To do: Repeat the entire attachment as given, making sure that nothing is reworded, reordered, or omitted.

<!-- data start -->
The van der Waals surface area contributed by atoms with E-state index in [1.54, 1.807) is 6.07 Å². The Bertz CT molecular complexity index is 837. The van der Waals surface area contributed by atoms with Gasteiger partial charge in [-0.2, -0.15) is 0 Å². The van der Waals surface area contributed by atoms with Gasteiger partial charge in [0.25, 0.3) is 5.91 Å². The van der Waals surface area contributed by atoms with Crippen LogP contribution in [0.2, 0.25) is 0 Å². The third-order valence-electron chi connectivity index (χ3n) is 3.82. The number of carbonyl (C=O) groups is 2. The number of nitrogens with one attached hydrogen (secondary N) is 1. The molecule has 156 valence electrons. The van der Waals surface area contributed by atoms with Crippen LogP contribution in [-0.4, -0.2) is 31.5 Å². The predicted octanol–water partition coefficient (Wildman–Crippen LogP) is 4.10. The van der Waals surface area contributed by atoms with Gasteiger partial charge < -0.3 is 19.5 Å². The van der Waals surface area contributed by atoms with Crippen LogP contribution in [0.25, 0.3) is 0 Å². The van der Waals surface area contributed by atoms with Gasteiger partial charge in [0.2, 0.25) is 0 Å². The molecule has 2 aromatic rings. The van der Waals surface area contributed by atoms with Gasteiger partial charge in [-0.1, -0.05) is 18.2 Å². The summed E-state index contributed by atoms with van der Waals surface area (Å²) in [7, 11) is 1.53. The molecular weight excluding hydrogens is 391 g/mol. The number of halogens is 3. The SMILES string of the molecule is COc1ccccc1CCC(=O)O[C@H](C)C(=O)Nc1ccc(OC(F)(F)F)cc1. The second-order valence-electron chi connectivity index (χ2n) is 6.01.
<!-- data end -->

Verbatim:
The van der Waals surface area contributed by atoms with E-state index in [1.54, 1.807) is 6.07 Å². The Bertz CT molecular complexity index is 837. The van der Waals surface area contributed by atoms with Gasteiger partial charge in [-0.2, -0.15) is 0 Å². The van der Waals surface area contributed by atoms with Gasteiger partial charge in [0.25, 0.3) is 5.91 Å². The van der Waals surface area contributed by atoms with Crippen LogP contribution in [0.2, 0.25) is 0 Å². The third-order valence-electron chi connectivity index (χ3n) is 3.82. The number of carbonyl (C=O) groups is 2. The number of nitrogens with one attached hydrogen (secondary N) is 1. The molecule has 156 valence electrons. The van der Waals surface area contributed by atoms with Crippen LogP contribution in [-0.4, -0.2) is 31.5 Å². The predicted octanol–water partition coefficient (Wildman–Crippen LogP) is 4.10. The van der Waals surface area contributed by atoms with Gasteiger partial charge < -0.3 is 19.5 Å². The van der Waals surface area contributed by atoms with Crippen LogP contribution in [0.25, 0.3) is 0 Å². The van der Waals surface area contributed by atoms with Gasteiger partial charge in [0.2, 0.25) is 0 Å². The molecule has 2 aromatic rings. The van der Waals surface area contributed by atoms with Gasteiger partial charge in [-0.1, -0.05) is 18.2 Å². The summed E-state index contributed by atoms with van der Waals surface area (Å²) in [7, 11) is 1.53. The molecular weight excluding hydrogens is 391 g/mol. The number of halogens is 3. The SMILES string of the molecule is COc1ccccc1CCC(=O)O[C@H](C)C(=O)Nc1ccc(OC(F)(F)F)cc1. The second-order valence-electron chi connectivity index (χ2n) is 6.01.